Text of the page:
Cherries may no longer be for just topping off ice cream sundaes; in a new study of people with gout, eating the fruit was linked with a 35 percent to 75 percent lower risk of having an attack.
While adopting a cherry regimen sounds pleasant enough, the study’s lead author warns that the new study does not prove cherries prevent gout attacks, and he said patients should stick with their current gout medications.
“They can go out and eat the cherries, but they shouldn’t abandon their medical treatment at all,” said Yuqing Zhang, a professor at the Boston University School of Medicine.
Gout arises when uric acid crystals build up in the joints. The body produces uric acid when it breaks down purines – substances found naturally in the body, but also in certain foods, like organ meats, anchovies, mushrooms and some seafood.
Anything that boosts the production of uric acid, or slows its clearance, also raises the risk of gout. Obesity, high blood pressure, diabetes and kidney disease are some examples.
Doctors have reported that some patients recommend cherries to prevent gout attacks, but the connection has only been studied a few times before, according to Zhang.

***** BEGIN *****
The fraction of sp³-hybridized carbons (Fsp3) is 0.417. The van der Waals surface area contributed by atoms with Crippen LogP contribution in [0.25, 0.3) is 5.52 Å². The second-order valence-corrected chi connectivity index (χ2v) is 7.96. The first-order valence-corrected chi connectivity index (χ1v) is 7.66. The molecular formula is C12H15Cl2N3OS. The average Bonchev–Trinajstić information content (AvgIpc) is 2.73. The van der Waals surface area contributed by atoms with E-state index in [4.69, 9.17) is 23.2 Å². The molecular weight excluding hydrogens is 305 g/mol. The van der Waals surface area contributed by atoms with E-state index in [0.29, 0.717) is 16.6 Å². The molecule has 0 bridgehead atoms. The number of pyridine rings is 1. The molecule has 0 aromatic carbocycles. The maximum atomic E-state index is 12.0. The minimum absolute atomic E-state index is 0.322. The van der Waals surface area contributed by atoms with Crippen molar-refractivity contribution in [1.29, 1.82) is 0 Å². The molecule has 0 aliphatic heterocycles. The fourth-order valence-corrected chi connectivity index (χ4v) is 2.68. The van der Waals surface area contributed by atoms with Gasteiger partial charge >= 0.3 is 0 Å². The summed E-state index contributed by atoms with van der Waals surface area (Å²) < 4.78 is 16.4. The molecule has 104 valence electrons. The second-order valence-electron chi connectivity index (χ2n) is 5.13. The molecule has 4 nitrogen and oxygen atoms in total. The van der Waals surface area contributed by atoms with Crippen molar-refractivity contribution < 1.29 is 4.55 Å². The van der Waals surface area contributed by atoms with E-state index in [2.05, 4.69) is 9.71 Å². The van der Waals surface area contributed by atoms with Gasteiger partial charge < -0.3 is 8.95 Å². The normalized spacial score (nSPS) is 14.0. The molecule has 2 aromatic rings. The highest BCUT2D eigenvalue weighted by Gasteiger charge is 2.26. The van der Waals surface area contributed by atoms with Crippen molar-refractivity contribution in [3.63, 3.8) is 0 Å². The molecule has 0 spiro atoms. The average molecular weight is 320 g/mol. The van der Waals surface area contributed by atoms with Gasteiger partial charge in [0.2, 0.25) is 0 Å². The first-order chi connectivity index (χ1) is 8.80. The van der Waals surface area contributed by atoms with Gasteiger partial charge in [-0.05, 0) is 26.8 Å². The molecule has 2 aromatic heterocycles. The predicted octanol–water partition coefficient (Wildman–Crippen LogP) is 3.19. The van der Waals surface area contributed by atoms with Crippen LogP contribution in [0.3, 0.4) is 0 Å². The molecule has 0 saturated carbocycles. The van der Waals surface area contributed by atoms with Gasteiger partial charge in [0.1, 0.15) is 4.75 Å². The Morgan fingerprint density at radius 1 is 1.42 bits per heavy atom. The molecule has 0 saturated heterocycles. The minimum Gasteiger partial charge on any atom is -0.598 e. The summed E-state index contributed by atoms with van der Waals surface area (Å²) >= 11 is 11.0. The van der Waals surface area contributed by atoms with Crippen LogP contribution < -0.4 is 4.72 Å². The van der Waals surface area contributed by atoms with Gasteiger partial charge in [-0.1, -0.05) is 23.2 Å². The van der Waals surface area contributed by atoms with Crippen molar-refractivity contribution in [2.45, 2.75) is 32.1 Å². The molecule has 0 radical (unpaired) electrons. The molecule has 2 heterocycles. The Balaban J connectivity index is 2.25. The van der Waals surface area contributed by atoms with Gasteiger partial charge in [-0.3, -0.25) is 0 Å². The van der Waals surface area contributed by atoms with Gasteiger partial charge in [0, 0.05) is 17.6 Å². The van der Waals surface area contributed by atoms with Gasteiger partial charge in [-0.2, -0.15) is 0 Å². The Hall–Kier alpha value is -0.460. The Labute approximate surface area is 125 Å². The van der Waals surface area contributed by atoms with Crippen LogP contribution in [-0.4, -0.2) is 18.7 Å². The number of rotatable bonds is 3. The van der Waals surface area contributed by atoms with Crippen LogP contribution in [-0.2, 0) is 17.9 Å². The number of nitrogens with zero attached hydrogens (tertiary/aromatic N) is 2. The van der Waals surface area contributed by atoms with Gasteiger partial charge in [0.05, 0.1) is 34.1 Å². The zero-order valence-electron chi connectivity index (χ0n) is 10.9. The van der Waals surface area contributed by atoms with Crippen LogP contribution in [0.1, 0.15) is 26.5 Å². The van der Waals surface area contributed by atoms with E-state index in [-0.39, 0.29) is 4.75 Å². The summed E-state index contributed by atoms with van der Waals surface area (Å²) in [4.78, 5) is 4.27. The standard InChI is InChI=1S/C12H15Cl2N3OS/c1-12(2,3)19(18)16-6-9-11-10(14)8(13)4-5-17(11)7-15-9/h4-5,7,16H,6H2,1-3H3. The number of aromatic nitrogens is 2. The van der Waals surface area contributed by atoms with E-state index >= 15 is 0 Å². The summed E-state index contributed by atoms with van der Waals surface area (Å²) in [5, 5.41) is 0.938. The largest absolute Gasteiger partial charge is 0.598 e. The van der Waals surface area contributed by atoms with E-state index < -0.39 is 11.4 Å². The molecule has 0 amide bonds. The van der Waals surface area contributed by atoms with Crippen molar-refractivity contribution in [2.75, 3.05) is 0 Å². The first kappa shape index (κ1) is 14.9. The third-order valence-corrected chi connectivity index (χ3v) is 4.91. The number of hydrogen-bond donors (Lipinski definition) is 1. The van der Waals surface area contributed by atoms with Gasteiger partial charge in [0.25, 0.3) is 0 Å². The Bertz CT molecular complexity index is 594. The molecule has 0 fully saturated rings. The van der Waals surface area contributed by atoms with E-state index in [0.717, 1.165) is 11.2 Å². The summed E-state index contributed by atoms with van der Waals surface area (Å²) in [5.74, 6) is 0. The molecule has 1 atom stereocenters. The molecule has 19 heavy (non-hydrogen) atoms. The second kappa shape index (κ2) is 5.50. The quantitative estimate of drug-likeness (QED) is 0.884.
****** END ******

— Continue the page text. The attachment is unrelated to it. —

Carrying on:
His group’s preliminary investigation, published in the journal Arthritis & Rheumatism, is just the first step in understanding the link between eating cherries and gout risk, he told Reuters Health.
For their study, Zhang and his colleagues recruited gout patients over the Internet to take online surveys about their attacks.
All the participants had had a gout attack in the last 12 months, had been diagnosed with gout by a doctor, lived in the U.S. and were at least 18 years old. They also had to release their medical records to the researchers.
For the next year, the gout patients filled out surveys every time they had an attack.
The survey asked questions about the symptoms, the drugs used to treat the attack and about certain risk factors, including what they had eaten.